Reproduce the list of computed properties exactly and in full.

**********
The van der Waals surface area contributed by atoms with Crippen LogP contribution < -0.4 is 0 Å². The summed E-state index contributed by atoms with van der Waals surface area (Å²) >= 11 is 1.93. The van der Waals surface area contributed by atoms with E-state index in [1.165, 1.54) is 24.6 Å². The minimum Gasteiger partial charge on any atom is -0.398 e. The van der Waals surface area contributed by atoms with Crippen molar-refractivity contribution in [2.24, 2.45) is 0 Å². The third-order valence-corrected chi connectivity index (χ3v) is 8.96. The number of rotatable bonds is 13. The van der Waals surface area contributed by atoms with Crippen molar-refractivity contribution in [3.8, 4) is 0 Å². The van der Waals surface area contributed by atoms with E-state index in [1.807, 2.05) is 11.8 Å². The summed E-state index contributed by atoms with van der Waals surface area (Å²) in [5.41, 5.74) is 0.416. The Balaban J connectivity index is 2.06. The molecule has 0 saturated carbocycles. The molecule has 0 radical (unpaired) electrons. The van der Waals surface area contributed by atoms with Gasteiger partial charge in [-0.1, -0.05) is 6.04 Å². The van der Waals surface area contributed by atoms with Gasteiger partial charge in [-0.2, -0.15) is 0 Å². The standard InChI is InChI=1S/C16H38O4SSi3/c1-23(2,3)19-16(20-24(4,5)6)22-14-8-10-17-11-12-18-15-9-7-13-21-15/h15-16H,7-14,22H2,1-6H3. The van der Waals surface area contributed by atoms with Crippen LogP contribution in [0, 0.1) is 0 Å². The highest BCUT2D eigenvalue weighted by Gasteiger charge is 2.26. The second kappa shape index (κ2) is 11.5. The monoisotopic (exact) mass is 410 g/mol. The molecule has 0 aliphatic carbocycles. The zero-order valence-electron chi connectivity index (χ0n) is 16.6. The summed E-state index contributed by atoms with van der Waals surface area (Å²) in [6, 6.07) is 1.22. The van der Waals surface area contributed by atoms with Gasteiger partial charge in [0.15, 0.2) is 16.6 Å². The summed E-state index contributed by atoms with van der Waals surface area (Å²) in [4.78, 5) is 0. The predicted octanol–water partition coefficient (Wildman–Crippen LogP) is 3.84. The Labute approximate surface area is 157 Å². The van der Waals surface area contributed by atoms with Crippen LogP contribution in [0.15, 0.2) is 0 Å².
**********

The van der Waals surface area contributed by atoms with Crippen LogP contribution < -0.4 is 0 Å². The summed E-state index contributed by atoms with van der Waals surface area (Å²) >= 11 is 1.93. The van der Waals surface area contributed by atoms with E-state index in [1.165, 1.54) is 24.6 Å². The minimum Gasteiger partial charge on any atom is -0.398 e. The van der Waals surface area contributed by atoms with Crippen molar-refractivity contribution in [2.24, 2.45) is 0 Å². The third-order valence-corrected chi connectivity index (χ3v) is 8.96. The number of rotatable bonds is 13. The van der Waals surface area contributed by atoms with Crippen molar-refractivity contribution in [3.8, 4) is 0 Å². The van der Waals surface area contributed by atoms with E-state index in [1.807, 2.05) is 11.8 Å². The summed E-state index contributed by atoms with van der Waals surface area (Å²) in [5.41, 5.74) is 0.416. The Balaban J connectivity index is 2.06. The molecule has 0 saturated carbocycles. The molecule has 0 radical (unpaired) electrons. The van der Waals surface area contributed by atoms with Gasteiger partial charge in [-0.1, -0.05) is 6.04 Å². The van der Waals surface area contributed by atoms with Gasteiger partial charge in [-0.2, -0.15) is 0 Å². The standard InChI is InChI=1S/C16H38O4SSi3/c1-23(2,3)19-16(20-24(4,5)6)22-14-8-10-17-11-12-18-15-9-7-13-21-15/h15-16H,7-14,22H2,1-6H3. The van der Waals surface area contributed by atoms with Crippen LogP contribution in [0, 0.1) is 0 Å². The highest BCUT2D eigenvalue weighted by Gasteiger charge is 2.26. The second kappa shape index (κ2) is 11.5. The monoisotopic (exact) mass is 410 g/mol. The molecule has 0 aliphatic carbocycles. The zero-order valence-electron chi connectivity index (χ0n) is 16.6. The summed E-state index contributed by atoms with van der Waals surface area (Å²) in [6, 6.07) is 1.22. The van der Waals surface area contributed by atoms with Gasteiger partial charge in [0.15, 0.2) is 16.6 Å². The summed E-state index contributed by atoms with van der Waals surface area (Å²) in [4.78, 5) is 0. The predicted octanol–water partition coefficient (Wildman–Crippen LogP) is 3.84. The Labute approximate surface area is 157 Å². The van der Waals surface area contributed by atoms with Crippen LogP contribution in [0.15, 0.2) is 0 Å².